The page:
Fremont contends that the Board's findings are not based on substantial evidence on the record as a whole because the Board's inferences from the evidence were "arbitrary, capricious and unreasonable." In analyzing the evidence, whether circumstantial or direct, the Board is free to draw any reasonable inferences. N.L.R.B. v. Melrose Processing Co., 351 F.2d 693, 698 (8th Cir. 1965). The abrupt discharge of a known union organizer shortly after the initiation of a union organization campaign supports an inference of discrimination. Cf. N. L. R. B. v. Broyhill Co., 514 F.2d 655, 659-60 (8th Cir. 1975); N. L. R. B. v. Superior Sales, Inc., 366 F.2d 229, 233-34 (8th Cir. 1966). The Board could reasonably infer that Fremont had knowledge of Killion's union activity and that it discharged her because of that activity. A close review of the record convinces us that the inferences drawn by the Board relative to Killion's discharge were reasonable and that the Board's findings are supported by substantial evidence on the record as a whole.

4

Approximately one week after Killion's discharge, Fremont received from the Oilgear Company a revised draft of an employee handbook which Fremont had submitted to Oilgear almost one year before. The revised handbook provided for additional holiday pay, bereavement pay, jury duty pay, report to work pay, a bid procedure for reassignments and a "Progress Team." These new benefits had not been incorporated in the draft handbook forwarded by Fremont to Oilgear in 1974. The Board found that Fremont's granting of these new benefits was designed to thwart the employee attempt at unionization and was, accordingly, violative of § 8(a)(1) of the Act.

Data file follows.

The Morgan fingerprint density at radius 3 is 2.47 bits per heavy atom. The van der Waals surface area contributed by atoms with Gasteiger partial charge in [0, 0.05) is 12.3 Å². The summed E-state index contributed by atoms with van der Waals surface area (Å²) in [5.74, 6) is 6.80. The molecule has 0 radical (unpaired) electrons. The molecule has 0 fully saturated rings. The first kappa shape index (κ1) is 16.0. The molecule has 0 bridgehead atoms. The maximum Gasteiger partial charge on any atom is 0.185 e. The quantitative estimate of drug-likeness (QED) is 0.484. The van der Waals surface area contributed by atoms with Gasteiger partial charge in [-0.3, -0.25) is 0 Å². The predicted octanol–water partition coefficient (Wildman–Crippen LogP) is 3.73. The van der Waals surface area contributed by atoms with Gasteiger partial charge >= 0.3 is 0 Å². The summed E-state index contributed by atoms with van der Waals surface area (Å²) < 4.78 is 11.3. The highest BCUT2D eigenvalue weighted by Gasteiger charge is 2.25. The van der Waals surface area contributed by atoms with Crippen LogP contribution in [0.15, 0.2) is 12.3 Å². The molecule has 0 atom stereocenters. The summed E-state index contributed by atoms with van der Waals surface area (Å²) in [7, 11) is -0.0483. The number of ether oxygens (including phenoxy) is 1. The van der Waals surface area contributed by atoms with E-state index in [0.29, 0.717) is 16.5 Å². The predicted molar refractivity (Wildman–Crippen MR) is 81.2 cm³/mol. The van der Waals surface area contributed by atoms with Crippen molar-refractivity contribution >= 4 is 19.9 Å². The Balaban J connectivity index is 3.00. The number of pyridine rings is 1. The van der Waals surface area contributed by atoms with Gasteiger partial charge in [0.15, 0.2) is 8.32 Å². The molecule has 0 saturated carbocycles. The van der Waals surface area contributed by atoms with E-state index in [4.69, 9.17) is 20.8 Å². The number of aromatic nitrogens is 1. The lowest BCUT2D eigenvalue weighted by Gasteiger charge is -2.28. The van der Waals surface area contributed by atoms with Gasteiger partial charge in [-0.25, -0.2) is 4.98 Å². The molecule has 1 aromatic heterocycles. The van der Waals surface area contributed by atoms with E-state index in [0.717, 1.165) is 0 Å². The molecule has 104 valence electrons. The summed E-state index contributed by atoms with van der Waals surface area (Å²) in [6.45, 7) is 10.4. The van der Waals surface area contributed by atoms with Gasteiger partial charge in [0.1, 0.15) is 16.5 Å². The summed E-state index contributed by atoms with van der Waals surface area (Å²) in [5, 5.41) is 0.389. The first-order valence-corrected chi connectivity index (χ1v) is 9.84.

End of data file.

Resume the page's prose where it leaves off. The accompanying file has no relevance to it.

5

Fremont contends that the new benefits were conferred simply to bring benefits at the Fremont plant in line with those provided at Oilgear's Longview, Texas, plant. The Board could reasonably infer that the conferral of these benefits in the midst of a union organization campaign and immediately after the discharge of the chief union organizer was designed to thwart an attempt at unionization. We conclude that the Board's findings on this issue are supported by substantial evidence on the record as a whole.

6

Fremont distributed the revised handbook to its employees in early August 1975 and began to set up the Progress Team, which consisted of two employees, elected in a company-conducted election, who were to bring employee complaints to the employer. The Board found that Fremont's unilateral creation of the Progress Team constituted unlawful domination and interference with a labor organization in violation of §§ 8(a)(2) and 8(a)(1) of the Act and Fremont recognizes here that the formation of the Progress Team was legally inappropriate. The Board's findings on the Progress Team violation are supported by substantial evidence on the record as a whole.

7

The petition for enforcement is granted.

view counter
1

The initial order and decision in this case were rendered by an administrative law judge. Fremont's exceptions to his decision were considered by the Board, which then affirmed and adopted his rulings, findings and conclusions. The Board's opinion, which makes minor modifications in the administrative law judge's decision and order, is reported at 224 N.L.R.B. 79 (1976)

2

In addition to the contested violations discussed here, the Board found that Fremont had violated § 8(a)(1) of the Act by promulgating and implementing overly broad solicitation and distribution rules and by interrogating several employees about employee participation in the union's handbilling of the plant. Fremont did not file exceptions to the rulings on these issues. Accordingly, it is precluded by § 10(e) of the Act from contesting these rulings here. N.L.R.B. v. Douglas & Lomason Co., 443 F.2d 291, 293 (8th Cir. 1971)